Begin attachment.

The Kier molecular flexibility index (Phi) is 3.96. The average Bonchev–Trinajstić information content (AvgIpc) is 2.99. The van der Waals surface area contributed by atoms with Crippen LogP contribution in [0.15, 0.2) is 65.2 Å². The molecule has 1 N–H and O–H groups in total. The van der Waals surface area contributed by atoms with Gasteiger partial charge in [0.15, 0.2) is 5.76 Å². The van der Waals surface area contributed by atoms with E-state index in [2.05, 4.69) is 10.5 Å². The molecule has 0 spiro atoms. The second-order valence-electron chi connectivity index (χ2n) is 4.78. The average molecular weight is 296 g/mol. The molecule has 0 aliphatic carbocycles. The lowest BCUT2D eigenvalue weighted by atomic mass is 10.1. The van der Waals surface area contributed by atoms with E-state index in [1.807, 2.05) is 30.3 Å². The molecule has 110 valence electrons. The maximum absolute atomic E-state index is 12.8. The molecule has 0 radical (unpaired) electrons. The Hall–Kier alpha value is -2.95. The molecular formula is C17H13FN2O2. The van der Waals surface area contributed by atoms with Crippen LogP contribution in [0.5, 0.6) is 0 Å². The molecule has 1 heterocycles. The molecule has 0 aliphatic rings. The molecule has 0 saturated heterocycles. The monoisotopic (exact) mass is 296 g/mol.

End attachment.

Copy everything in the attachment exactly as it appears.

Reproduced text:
The Kier molecular flexibility index (Phi) is 3.96. The average Bonchev–Trinajstić information content (AvgIpc) is 2.99. The van der Waals surface area contributed by atoms with Crippen LogP contribution in [0.15, 0.2) is 65.2 Å². The molecule has 1 N–H and O–H groups in total. The van der Waals surface area contributed by atoms with Gasteiger partial charge in [0.15, 0.2) is 5.76 Å². The van der Waals surface area contributed by atoms with E-state index in [2.05, 4.69) is 10.5 Å². The molecule has 0 spiro atoms. The second-order valence-electron chi connectivity index (χ2n) is 4.78. The average molecular weight is 296 g/mol. The molecule has 0 aliphatic carbocycles. The lowest BCUT2D eigenvalue weighted by atomic mass is 10.1. The van der Waals surface area contributed by atoms with E-state index in [1.807, 2.05) is 30.3 Å². The molecule has 110 valence electrons. The maximum absolute atomic E-state index is 12.8. The molecule has 0 radical (unpaired) electrons. The Hall–Kier alpha value is -2.95. The molecular formula is C17H13FN2O2. The van der Waals surface area contributed by atoms with Crippen LogP contribution in [0.5, 0.6) is 0 Å². The molecule has 1 heterocycles. The molecule has 0 aliphatic rings. The molecule has 0 saturated heterocycles. The monoisotopic (exact) mass is 296 g/mol.